Embracing AM in Traditional Manufacturing
Rao broadly categorizes AM in terms of materials, design engineering, and production. Currently, there is a growing trend for alloys tailored to AM rather than repurposed forging and casting alloys. When it comes to production, the cost and time have reduced significantly owing to fast processing printers. With the recent acquisition of Scoperta, an innovative developer of advanced materials via computational software, Oerlikon has access to proprietary process technology to identify disruptive material solutions. This facilitates the development of tailored alloys for AM with significantly reduced development time and costs. “We are able to develop the alloy and scale it up for production,” says Rao. While Oerlikon AM does not develop its own 3D printers, it collaborates with AM machine manufacturers to build solutions that are a best fit for specific AM production projects.
We help reduce time to market, shorten supply chains, and increase performance of AM products across multiple industries
Leveraging over eight decades of industrial heritage, which includes four decades of materials expertise, Oerlikon enables customers to embrace AM to its maximum benefits. “Often, customers approach us with surface-level knowledge about AM. We introduce them to the nitty-gritty of this technology by working closely with their internal workforce,” says Rao. He explains that for most companies, the lack of proficiency in AM stems from their engineering teams that have been trained in traditional manufacturing methods. The company helps in training client’s workforce to redesign their existing business models as per AM requirements.
Oerlikon AM’s client engagement involves R&D, material supply, design, engineering, and manufacturing of AM components. The company handles the end-to-end AM manufacturing in-house, helping clients develop their first prototype and then transition to product development. “Our deep materials know-how enables us to move from surface coatings to component manufacturing. Working closely with clients, we understand how every element of the value chain and the costs associated with it fit together. We are also able to assess the latest technology in the market and deploy them for our customers,” says Rao.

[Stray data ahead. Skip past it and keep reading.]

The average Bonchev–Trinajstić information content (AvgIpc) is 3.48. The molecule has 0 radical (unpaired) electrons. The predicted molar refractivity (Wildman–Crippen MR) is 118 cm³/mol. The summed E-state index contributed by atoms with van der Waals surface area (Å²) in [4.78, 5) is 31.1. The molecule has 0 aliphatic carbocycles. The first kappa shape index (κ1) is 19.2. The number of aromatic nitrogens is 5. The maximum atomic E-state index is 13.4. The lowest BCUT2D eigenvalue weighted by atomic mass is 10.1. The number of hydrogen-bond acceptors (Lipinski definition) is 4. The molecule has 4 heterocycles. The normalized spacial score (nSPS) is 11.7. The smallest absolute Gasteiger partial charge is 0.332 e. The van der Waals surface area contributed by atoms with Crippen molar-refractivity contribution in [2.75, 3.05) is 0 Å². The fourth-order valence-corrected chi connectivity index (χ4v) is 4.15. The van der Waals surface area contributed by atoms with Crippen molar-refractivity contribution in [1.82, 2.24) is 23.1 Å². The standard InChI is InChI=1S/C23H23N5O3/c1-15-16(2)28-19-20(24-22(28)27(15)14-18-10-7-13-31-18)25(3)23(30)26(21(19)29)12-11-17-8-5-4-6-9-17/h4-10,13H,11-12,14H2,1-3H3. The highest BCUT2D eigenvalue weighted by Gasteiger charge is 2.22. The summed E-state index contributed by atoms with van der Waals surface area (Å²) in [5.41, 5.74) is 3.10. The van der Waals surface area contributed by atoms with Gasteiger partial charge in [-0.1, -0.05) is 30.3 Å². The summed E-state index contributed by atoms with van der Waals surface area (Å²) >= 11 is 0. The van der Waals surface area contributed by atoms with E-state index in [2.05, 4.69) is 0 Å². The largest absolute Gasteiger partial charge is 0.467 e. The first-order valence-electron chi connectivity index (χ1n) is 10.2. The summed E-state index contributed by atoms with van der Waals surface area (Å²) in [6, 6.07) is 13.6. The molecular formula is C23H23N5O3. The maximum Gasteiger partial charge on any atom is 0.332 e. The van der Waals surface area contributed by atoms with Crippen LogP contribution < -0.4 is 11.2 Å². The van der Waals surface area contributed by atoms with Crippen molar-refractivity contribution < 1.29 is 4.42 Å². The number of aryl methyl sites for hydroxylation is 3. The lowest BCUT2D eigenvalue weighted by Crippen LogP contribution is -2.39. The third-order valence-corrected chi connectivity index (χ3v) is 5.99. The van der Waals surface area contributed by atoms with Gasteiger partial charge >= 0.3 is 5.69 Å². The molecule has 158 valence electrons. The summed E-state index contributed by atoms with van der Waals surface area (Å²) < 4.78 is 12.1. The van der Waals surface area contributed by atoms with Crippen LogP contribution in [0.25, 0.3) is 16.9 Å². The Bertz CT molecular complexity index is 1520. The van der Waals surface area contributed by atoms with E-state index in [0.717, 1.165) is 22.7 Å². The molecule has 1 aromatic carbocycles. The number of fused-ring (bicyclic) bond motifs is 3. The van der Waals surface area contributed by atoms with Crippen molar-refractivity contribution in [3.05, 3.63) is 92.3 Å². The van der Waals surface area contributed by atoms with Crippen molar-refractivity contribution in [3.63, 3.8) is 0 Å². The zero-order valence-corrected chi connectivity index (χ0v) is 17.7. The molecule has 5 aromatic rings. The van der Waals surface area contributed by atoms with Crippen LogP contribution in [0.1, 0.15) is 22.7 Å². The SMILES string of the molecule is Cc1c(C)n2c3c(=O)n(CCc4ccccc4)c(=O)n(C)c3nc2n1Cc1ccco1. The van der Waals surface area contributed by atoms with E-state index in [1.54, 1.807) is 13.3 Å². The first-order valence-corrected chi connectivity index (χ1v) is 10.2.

Aiding Production—From Design to Development
Oerlikon AM caters to various industries, including aerospace, automotive, power generation, medical, and tooling.
Similarly, Oerlikon AM holds deep experience in solving the challenges of the tooling industry, where clients require materials that exhibit certain properties like corrosion resistance to build durable molds. Oerlikon AM assists the min designing materials as well as molds to make it printable and long-lasting. “We can help clients design the molds with certain specifications and also manufacture it in-house as we have the necessary tools to produce hard steels.”
Elaborating the company’s valued partnerships, Rao says, “We believe in building partnerships with end users and original equipment manufacturers to strengthen our value proposition in the AM space.” For instance, Oerlikon AM has collaborated with GE Additive [NYSE:GE] along with Technical University of Munich and Skolkovo Institute of Science and Technology to accelerate the industrialization of AM and grow its market presence. From a geographical standpoint, Oerlikon AM continues to evolve and remain as a market-leading provider of AM technologies and services in U.S. and Europe and plans to extend its footprint in Asia. The company also held the Munich Technology Conference in 2017, where more than 600 industry experts and over 30 leading speakers from academia, associations, industry, and politics met to chart the future course of AM. “Working in collaboration with companies, we want to expand our industrial knowledge to open up new avenues in the growing field of AM,” he concludes.